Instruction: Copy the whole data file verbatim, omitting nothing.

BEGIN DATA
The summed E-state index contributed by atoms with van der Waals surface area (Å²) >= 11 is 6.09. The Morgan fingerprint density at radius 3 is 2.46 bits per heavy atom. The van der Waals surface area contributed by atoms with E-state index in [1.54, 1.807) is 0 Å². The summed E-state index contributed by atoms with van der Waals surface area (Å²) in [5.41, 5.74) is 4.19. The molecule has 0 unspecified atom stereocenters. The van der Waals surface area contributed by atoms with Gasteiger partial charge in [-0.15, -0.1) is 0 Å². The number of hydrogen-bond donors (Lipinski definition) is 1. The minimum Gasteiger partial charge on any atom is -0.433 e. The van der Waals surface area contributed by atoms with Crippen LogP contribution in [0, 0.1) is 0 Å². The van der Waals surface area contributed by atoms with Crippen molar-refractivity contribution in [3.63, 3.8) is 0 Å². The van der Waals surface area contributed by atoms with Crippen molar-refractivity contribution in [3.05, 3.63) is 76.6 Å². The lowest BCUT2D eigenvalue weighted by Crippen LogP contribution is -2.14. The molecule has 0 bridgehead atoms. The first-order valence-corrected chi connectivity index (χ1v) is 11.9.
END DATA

The summed E-state index contributed by atoms with van der Waals surface area (Å²) >= 11 is 6.09. The Morgan fingerprint density at radius 3 is 2.46 bits per heavy atom. The van der Waals surface area contributed by atoms with E-state index in [1.54, 1.807) is 0 Å². The summed E-state index contributed by atoms with van der Waals surface area (Å²) in [5.41, 5.74) is 4.19. The molecule has 0 unspecified atom stereocenters. The van der Waals surface area contributed by atoms with Gasteiger partial charge in [-0.15, -0.1) is 0 Å². The number of hydrogen-bond donors (Lipinski definition) is 1. The minimum Gasteiger partial charge on any atom is -0.433 e. The van der Waals surface area contributed by atoms with Crippen LogP contribution in [0, 0.1) is 0 Å². The van der Waals surface area contributed by atoms with Crippen molar-refractivity contribution in [3.63, 3.8) is 0 Å². The van der Waals surface area contributed by atoms with Crippen molar-refractivity contribution in [3.05, 3.63) is 76.6 Å². The lowest BCUT2D eigenvalue weighted by Crippen LogP contribution is -2.14. The molecule has 0 bridgehead atoms. The first-order valence-corrected chi connectivity index (χ1v) is 11.9.